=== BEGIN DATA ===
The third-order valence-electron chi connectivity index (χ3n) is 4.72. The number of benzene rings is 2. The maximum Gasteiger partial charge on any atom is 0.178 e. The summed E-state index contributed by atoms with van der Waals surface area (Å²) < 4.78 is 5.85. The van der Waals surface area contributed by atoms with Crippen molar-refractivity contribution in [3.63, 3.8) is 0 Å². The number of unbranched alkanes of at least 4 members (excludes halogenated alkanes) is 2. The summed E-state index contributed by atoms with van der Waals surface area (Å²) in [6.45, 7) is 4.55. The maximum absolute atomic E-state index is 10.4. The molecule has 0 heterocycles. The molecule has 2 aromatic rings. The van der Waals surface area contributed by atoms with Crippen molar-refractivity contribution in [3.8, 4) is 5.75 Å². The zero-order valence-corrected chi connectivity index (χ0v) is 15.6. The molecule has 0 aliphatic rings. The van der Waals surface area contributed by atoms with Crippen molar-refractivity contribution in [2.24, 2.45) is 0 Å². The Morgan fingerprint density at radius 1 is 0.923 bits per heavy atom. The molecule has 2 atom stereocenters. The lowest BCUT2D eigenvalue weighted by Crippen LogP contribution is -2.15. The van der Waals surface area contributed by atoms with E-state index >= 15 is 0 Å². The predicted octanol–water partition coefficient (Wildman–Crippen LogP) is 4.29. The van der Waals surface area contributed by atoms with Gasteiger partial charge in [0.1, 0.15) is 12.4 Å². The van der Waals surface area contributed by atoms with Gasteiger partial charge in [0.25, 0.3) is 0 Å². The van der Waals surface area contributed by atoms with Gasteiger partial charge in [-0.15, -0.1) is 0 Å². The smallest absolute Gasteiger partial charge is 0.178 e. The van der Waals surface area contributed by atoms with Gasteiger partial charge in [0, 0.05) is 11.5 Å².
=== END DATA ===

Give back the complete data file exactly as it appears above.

The third-order valence-electron chi connectivity index (χ3n) is 4.72. The number of benzene rings is 2. The maximum Gasteiger partial charge on any atom is 0.178 e. The summed E-state index contributed by atoms with van der Waals surface area (Å²) < 4.78 is 5.85. The van der Waals surface area contributed by atoms with Crippen molar-refractivity contribution in [3.63, 3.8) is 0 Å². The number of unbranched alkanes of at least 4 members (excludes halogenated alkanes) is 2. The summed E-state index contributed by atoms with van der Waals surface area (Å²) in [6.45, 7) is 4.55. The maximum absolute atomic E-state index is 10.4. The molecule has 0 heterocycles. The molecule has 2 aromatic rings. The van der Waals surface area contributed by atoms with Crippen molar-refractivity contribution in [3.8, 4) is 5.75 Å². The zero-order valence-corrected chi connectivity index (χ0v) is 15.6. The molecule has 0 aliphatic rings. The van der Waals surface area contributed by atoms with Crippen molar-refractivity contribution in [2.24, 2.45) is 0 Å². The Morgan fingerprint density at radius 1 is 0.923 bits per heavy atom. The molecule has 2 atom stereocenters. The lowest BCUT2D eigenvalue weighted by Crippen LogP contribution is -2.15. The van der Waals surface area contributed by atoms with E-state index >= 15 is 0 Å². The predicted octanol–water partition coefficient (Wildman–Crippen LogP) is 4.29. The van der Waals surface area contributed by atoms with Gasteiger partial charge in [0.1, 0.15) is 12.4 Å². The van der Waals surface area contributed by atoms with Gasteiger partial charge in [0.25, 0.3) is 0 Å². The van der Waals surface area contributed by atoms with Gasteiger partial charge in [-0.15, -0.1) is 0 Å². The smallest absolute Gasteiger partial charge is 0.178 e. The van der Waals surface area contributed by atoms with Gasteiger partial charge in [0, 0.05) is 11.5 Å².